Autumn is a time to pause, to stop, and to reflect on the bounty that we have collected throughout our labours in the year. Some things may have come to fruition, some may not, and some may still remain dreams, to foster once again through the long winter months until the sun’s strengthening light encourages us to manifest these dreams in the light of day. It is a time for long walks and enjoying the weather, in rain or sunshine. We feel the growing darkness all around us, and we welcome that even as we bask in the last of the golden light. Thoughts are turning inwards, hearts and minds becoming reflective. It is a time to take stock, to see what still needs to be done before the winter’s arrival, and what we need to make it through the cold time of icy frosts and winds from the north.

Take this moment, and enjoy it, for it doesn’t last long. Pause, listen, and learn from nature about the cycles of life, death and regeneration. Find out where you fit in the grand scheme of things, where you stand as a contributing member of your ecosystem. And dance in the light of autumn, feeling its ethereal and brief moments in time deep within your soul.

(Photos taken in Rendlesham Forest, © Joanna van der Hoeven 2020)

If you enjoyed this post, please consider supporting me on my Patreon page.

The Song of Autumn

This is my favourite season, and I’ve created a video to try and capture that moment. I’ve been filming all last week, and also making music as featured on the video. More details in the video’s information on YouTube 🙂

Test Flight on the Heath!

Today we gave it a few test flights on the heath, to try and learn some finesse with the controllers and camera. I can’t wait to shoot more videos! A HUGE thank you to my supporters at Patreon, you have given me wings (or propellers)!

Learning to fly

Early Winter’s Light

This time of year, the frosty mornings give us such a beautiful display of light and shadow, of magic and mystery. And the fact that the sun doesn’t rise until 8am right now means you can have a relatively decent lie-in on a Saturday morning, and still get out pre-dawn for some great shots 🙂

Pre-dawn's light

The freshness in the air, the silence and most of all, the solitude is just wonderful. It’s as if you are the only person in the world, and are completely at one with all nature.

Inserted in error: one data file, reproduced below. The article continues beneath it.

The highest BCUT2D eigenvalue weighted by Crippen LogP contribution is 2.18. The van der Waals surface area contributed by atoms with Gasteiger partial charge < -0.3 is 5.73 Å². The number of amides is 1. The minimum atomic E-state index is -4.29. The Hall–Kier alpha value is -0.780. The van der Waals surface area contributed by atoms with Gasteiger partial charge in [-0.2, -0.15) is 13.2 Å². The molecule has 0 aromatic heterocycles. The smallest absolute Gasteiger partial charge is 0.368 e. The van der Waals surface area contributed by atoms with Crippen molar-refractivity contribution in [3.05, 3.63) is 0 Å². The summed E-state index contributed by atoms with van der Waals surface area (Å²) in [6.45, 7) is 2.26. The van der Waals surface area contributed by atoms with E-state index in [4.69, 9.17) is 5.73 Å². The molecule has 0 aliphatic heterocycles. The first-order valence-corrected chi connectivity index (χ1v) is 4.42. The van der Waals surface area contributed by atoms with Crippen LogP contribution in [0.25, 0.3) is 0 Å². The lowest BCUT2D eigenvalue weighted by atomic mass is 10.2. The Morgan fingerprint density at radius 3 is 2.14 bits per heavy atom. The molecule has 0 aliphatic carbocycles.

A Frosty Contemplation

The hard ground underfoot, which is usually so soft (it’s all sand on the heath) makes a nice change.  It’s different, and though we don’t get much snow here so close to the sea, you can feel it still underfoot, and hear it whispering in the early morning’s light: the Song of Winter.

The Song of Winter

It’s there in the beams of sunlight that play through the branches and dance in the clouds. It’s there in your soul, waiting to be heard.

Greeting the Sun

And so we stop, and take a moment to listen to our own hearts.

Listen to your Heart

And we know that a world of wonder awaits us, if we just open our eyes to see the beauty that lies all around us.

The Awen (Inspiration)

And we carry that memory with us, though the road be long, though the nights are dark, though the shadows creep in.

The Frosty Path to Dawn

Here is where we find ourselves, in the stillness of the year. When the fields lie fallow, and the birdsong is muted, we take a moment to hear our own souls.

The Fallow Field

And we know that we are truly blessed.

The Magic of Melting Frost

If you’ve enjoyed this post, please do consider becoming a Patron on my Patreon Page. I’m hoping to get better camera equipment for photography and video next year, and hopefully a drone that will enable me to get beautiful overheads of the North Sea Coast and the heathland where I live. I’m already dreaming of the photos and videos that I can put together with this! x